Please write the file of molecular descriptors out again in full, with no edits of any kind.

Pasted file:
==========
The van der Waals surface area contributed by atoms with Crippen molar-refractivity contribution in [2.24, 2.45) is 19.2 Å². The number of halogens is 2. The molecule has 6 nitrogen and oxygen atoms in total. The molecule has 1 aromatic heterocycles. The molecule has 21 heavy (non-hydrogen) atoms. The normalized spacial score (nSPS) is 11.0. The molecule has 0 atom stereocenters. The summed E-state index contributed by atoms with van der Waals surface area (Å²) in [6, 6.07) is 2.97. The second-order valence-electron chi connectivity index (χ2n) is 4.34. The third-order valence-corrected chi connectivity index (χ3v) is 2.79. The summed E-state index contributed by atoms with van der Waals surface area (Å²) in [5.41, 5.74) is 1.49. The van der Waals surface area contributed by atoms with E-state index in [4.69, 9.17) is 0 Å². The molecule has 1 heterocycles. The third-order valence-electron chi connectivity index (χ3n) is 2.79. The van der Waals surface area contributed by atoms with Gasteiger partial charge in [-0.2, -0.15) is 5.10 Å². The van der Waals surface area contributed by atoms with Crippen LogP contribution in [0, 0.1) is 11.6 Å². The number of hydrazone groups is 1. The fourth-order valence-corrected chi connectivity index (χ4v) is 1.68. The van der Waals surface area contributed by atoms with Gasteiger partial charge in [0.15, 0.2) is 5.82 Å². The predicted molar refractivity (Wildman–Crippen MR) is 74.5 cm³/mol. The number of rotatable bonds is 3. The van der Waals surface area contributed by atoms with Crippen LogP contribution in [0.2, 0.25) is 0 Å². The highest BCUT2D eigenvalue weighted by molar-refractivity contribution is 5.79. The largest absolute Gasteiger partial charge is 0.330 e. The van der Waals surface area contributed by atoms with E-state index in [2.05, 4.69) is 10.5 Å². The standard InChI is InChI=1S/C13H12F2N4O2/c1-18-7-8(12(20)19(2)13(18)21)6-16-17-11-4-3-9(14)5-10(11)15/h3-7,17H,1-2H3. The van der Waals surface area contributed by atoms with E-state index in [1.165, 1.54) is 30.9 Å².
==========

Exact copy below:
The van der Waals surface area contributed by atoms with Crippen molar-refractivity contribution in [2.24, 2.45) is 19.2 Å². The number of halogens is 2. The molecule has 6 nitrogen and oxygen atoms in total. The molecule has 1 aromatic heterocycles. The molecule has 21 heavy (non-hydrogen) atoms. The normalized spacial score (nSPS) is 11.0. The molecule has 0 atom stereocenters. The summed E-state index contributed by atoms with van der Waals surface area (Å²) in [6, 6.07) is 2.97. The second-order valence-electron chi connectivity index (χ2n) is 4.34. The third-order valence-corrected chi connectivity index (χ3v) is 2.79. The summed E-state index contributed by atoms with van der Waals surface area (Å²) in [5.41, 5.74) is 1.49. The van der Waals surface area contributed by atoms with E-state index in [4.69, 9.17) is 0 Å². The molecule has 1 heterocycles. The third-order valence-electron chi connectivity index (χ3n) is 2.79. The van der Waals surface area contributed by atoms with Gasteiger partial charge in [-0.2, -0.15) is 5.10 Å². The van der Waals surface area contributed by atoms with Crippen LogP contribution in [0, 0.1) is 11.6 Å². The number of hydrazone groups is 1. The fourth-order valence-corrected chi connectivity index (χ4v) is 1.68. The van der Waals surface area contributed by atoms with Gasteiger partial charge in [0.15, 0.2) is 5.82 Å². The predicted molar refractivity (Wildman–Crippen MR) is 74.5 cm³/mol. The number of rotatable bonds is 3. The van der Waals surface area contributed by atoms with Crippen LogP contribution in [0.2, 0.25) is 0 Å². The highest BCUT2D eigenvalue weighted by molar-refractivity contribution is 5.79. The largest absolute Gasteiger partial charge is 0.330 e. The van der Waals surface area contributed by atoms with E-state index in [2.05, 4.69) is 10.5 Å². The standard InChI is InChI=1S/C13H12F2N4O2/c1-18-7-8(12(20)19(2)13(18)21)6-16-17-11-4-3-9(14)5-10(11)15/h3-7,17H,1-2H3. The van der Waals surface area contributed by atoms with E-state index in [1.165, 1.54) is 30.9 Å².